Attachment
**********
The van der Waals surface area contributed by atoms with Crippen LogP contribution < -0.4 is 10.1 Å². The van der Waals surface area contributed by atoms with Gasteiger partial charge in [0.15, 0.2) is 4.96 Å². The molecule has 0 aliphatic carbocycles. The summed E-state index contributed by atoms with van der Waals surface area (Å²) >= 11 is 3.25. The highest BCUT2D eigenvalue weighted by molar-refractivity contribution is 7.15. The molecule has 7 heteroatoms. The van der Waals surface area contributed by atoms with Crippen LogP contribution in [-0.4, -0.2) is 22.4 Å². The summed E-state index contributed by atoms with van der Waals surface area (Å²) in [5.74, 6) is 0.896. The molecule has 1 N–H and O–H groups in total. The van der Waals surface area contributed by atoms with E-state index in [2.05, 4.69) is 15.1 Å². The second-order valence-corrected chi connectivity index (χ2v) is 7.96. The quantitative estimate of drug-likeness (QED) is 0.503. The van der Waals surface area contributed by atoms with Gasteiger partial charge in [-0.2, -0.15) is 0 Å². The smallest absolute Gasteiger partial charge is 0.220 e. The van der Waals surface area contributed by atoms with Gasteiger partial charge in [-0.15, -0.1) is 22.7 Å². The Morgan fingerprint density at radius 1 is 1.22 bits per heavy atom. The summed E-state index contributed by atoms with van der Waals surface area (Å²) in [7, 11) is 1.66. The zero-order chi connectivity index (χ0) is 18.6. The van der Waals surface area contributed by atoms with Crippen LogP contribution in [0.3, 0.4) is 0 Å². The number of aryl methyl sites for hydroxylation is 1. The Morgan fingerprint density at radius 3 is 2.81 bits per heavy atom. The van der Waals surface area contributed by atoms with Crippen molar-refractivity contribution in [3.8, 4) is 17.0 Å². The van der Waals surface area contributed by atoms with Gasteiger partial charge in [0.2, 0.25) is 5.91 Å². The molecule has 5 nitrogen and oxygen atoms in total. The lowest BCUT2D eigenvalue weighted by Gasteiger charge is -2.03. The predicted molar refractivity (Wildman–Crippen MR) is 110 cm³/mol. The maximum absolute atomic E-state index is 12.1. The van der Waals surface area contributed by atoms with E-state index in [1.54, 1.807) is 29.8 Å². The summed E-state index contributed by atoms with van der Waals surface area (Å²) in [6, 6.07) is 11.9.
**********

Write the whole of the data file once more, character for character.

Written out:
The van der Waals surface area contributed by atoms with Crippen LogP contribution < -0.4 is 10.1 Å². The van der Waals surface area contributed by atoms with Gasteiger partial charge in [0.15, 0.2) is 4.96 Å². The molecule has 0 aliphatic carbocycles. The summed E-state index contributed by atoms with van der Waals surface area (Å²) >= 11 is 3.25. The highest BCUT2D eigenvalue weighted by molar-refractivity contribution is 7.15. The molecule has 7 heteroatoms. The van der Waals surface area contributed by atoms with Crippen LogP contribution in [-0.4, -0.2) is 22.4 Å². The summed E-state index contributed by atoms with van der Waals surface area (Å²) in [5.74, 6) is 0.896. The molecule has 1 N–H and O–H groups in total. The van der Waals surface area contributed by atoms with E-state index in [2.05, 4.69) is 15.1 Å². The second-order valence-corrected chi connectivity index (χ2v) is 7.96. The quantitative estimate of drug-likeness (QED) is 0.503. The van der Waals surface area contributed by atoms with Gasteiger partial charge in [-0.2, -0.15) is 0 Å². The smallest absolute Gasteiger partial charge is 0.220 e. The van der Waals surface area contributed by atoms with Gasteiger partial charge in [-0.15, -0.1) is 22.7 Å². The Morgan fingerprint density at radius 1 is 1.22 bits per heavy atom. The summed E-state index contributed by atoms with van der Waals surface area (Å²) in [7, 11) is 1.66. The zero-order chi connectivity index (χ0) is 18.6. The van der Waals surface area contributed by atoms with Crippen LogP contribution in [0.3, 0.4) is 0 Å². The number of aryl methyl sites for hydroxylation is 1. The Morgan fingerprint density at radius 3 is 2.81 bits per heavy atom. The van der Waals surface area contributed by atoms with Crippen molar-refractivity contribution in [3.8, 4) is 17.0 Å². The van der Waals surface area contributed by atoms with Gasteiger partial charge in [0.2, 0.25) is 5.91 Å². The molecule has 5 nitrogen and oxygen atoms in total. The lowest BCUT2D eigenvalue weighted by Gasteiger charge is -2.03. The predicted molar refractivity (Wildman–Crippen MR) is 110 cm³/mol. The maximum absolute atomic E-state index is 12.1. The van der Waals surface area contributed by atoms with E-state index in [1.54, 1.807) is 29.8 Å². The summed E-state index contributed by atoms with van der Waals surface area (Å²) in [6, 6.07) is 11.9.